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The link between fatigue and car crashes

The U.S. Centers for Disease Control and Prevention considers insufficient sleep to be a public health problem. An estimated 50 to 70 million American adults have a sleep disorder, according to the Institute of Medicine. Countless more suffer from insufficient sleep for a variety of reasons, from irregular work schedules to personal behavioral choices. The CDC estimates that one-third of Americans are not getting enough sleep on a regular basis. Whatever the cause, insufficient sleep is a known risk factor in motor vehicle crashes. The less sleep a person gets, the more likely he or she is to get into a car accident.

Car accident rates

If you've had 5-6 hours of sleep in the past 24, you are twice as likely to get into an accident while driving as a person who has had 7 or more hours of sleep. At 4-5 hours of sleep, you become four times more likely to crash your car. This is according to a report released by the AAA Foundation for Traffic Safety. The crash rates are akin to those suffered by drunk drivers between .08 and .15 BAC.

Changing behavior

Safety experts and legislators have waged a decades-long battle against drunk driving. While the problem is far from eradicated, public opinion regarding drunk driving is decidedly negative. Fatigued driving does not suffer from the same stigma. Many drivers who would never consider drinking and driving are willing to engage in sleepy driving. In a nation where sleep deprivation is on the rise, it will be a challenge to convince people to change their behavior to make sleep a priority.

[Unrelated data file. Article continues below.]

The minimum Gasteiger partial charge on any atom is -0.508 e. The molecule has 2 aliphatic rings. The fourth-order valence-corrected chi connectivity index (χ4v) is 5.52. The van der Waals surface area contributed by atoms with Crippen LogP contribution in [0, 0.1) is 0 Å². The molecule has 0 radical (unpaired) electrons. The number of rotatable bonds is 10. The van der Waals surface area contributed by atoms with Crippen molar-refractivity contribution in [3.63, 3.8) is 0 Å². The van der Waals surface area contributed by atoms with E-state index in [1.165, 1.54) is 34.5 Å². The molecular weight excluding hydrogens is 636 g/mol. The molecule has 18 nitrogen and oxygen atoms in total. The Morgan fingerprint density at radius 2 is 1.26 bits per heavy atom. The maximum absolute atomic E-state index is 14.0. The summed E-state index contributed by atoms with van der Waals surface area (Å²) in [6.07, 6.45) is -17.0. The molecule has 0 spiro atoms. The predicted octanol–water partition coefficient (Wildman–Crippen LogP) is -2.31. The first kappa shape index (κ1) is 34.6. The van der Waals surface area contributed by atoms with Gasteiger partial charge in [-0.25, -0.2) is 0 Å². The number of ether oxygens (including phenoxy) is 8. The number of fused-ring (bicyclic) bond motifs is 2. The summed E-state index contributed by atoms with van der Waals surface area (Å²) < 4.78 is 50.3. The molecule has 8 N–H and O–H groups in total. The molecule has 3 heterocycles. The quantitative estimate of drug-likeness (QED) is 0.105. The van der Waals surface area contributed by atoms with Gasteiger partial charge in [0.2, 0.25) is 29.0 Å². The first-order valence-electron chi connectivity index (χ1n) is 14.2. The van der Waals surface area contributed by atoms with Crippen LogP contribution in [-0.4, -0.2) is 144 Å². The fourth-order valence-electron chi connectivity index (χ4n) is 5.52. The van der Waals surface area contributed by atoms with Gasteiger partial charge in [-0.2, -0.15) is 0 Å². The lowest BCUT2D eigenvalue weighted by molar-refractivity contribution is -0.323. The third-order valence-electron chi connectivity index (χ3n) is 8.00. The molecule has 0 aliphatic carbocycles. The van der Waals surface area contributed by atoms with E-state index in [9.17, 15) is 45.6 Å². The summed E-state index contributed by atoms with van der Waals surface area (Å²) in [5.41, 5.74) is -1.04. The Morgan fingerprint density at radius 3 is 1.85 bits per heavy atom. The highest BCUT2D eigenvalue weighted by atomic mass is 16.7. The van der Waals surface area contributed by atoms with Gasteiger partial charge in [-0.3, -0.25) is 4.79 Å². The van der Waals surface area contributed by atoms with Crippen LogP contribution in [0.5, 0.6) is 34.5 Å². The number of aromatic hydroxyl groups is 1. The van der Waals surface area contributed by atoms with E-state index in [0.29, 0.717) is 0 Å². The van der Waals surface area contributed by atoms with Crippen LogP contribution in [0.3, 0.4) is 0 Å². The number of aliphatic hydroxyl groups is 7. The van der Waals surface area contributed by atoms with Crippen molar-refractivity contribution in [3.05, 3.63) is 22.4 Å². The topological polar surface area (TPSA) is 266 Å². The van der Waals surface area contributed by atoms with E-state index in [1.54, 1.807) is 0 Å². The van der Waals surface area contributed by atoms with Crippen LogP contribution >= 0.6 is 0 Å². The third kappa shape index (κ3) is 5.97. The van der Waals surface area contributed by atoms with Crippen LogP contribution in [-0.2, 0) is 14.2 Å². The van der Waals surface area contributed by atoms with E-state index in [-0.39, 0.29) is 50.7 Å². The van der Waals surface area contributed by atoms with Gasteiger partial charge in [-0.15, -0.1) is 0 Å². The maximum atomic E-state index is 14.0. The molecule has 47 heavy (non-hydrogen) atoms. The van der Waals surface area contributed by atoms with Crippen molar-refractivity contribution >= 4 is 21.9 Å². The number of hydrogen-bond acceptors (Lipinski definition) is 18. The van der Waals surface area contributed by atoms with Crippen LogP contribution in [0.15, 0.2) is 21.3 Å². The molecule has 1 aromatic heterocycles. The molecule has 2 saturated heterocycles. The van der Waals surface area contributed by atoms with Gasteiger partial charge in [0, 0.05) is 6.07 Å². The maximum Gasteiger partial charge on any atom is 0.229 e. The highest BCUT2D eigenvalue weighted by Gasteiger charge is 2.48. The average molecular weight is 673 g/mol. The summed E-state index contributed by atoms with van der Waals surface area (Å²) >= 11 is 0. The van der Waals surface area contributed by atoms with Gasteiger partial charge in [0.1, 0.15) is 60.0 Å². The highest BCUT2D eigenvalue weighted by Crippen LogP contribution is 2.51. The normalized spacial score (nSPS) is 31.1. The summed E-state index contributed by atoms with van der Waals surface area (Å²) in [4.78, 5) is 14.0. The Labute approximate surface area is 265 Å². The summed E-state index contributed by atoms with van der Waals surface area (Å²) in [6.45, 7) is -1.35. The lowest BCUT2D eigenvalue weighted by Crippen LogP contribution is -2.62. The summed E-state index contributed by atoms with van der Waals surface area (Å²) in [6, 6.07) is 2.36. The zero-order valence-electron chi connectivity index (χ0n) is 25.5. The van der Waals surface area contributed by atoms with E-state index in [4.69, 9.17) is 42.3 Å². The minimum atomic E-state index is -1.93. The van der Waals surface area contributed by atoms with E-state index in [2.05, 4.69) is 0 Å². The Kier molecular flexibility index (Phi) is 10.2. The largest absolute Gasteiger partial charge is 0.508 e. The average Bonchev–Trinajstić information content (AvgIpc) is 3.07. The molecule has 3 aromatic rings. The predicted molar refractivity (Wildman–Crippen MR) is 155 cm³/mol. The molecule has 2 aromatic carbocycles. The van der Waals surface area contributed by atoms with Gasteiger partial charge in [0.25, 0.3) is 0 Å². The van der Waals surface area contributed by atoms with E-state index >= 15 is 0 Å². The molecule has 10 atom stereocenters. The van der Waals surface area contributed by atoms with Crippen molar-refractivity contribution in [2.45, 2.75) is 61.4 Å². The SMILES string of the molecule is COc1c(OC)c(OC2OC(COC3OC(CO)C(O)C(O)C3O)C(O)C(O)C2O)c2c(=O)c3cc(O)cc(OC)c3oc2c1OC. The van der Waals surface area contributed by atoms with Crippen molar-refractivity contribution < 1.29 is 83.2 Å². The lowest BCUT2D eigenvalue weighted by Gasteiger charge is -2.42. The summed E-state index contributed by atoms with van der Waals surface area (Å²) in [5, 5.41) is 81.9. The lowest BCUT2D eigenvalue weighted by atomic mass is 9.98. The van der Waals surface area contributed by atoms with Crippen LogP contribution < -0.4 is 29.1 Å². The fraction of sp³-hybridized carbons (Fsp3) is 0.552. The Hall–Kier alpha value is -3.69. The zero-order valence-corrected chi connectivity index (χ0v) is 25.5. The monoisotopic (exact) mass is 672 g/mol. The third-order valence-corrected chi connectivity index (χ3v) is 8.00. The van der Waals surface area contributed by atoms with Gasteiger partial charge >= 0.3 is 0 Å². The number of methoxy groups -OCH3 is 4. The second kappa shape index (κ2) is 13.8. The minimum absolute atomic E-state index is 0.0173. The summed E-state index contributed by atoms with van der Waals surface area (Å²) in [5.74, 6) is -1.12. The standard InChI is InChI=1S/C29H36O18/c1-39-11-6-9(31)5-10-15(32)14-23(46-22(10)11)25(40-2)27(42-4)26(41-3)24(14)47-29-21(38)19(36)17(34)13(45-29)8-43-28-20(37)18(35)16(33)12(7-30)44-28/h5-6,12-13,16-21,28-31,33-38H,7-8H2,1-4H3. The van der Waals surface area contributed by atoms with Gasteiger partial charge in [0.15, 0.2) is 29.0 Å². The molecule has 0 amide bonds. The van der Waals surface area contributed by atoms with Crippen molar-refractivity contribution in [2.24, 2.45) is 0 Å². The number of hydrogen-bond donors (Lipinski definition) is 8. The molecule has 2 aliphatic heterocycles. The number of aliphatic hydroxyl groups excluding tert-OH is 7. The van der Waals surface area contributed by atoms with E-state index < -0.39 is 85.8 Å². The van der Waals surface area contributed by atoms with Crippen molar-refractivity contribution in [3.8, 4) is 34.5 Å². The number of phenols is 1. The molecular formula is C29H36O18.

Pull Over

Long drives, in particular, are fraught with the potential for fatigue-based accidents. Drivers should consider pre-planning stops during long drives to get some rest. Naps are effective in combating drowsy-driving accidents. Other methods employed by drivers, including loud music, open windows and snacking have not proven effective. Caffeine can provide temporary relief, but the problem of fatigue will come back stronger once the caffeine wears off. If you are fighting exhaustion, the right course of action is to get off the road. It is no safer to drive tired than it is to drive drunk.

Source: NPR, "Drivers Beware: Crash Rate Spikes With Every Hour Of Lost Sleep," by Allison Aubrey, 6 December 2016 

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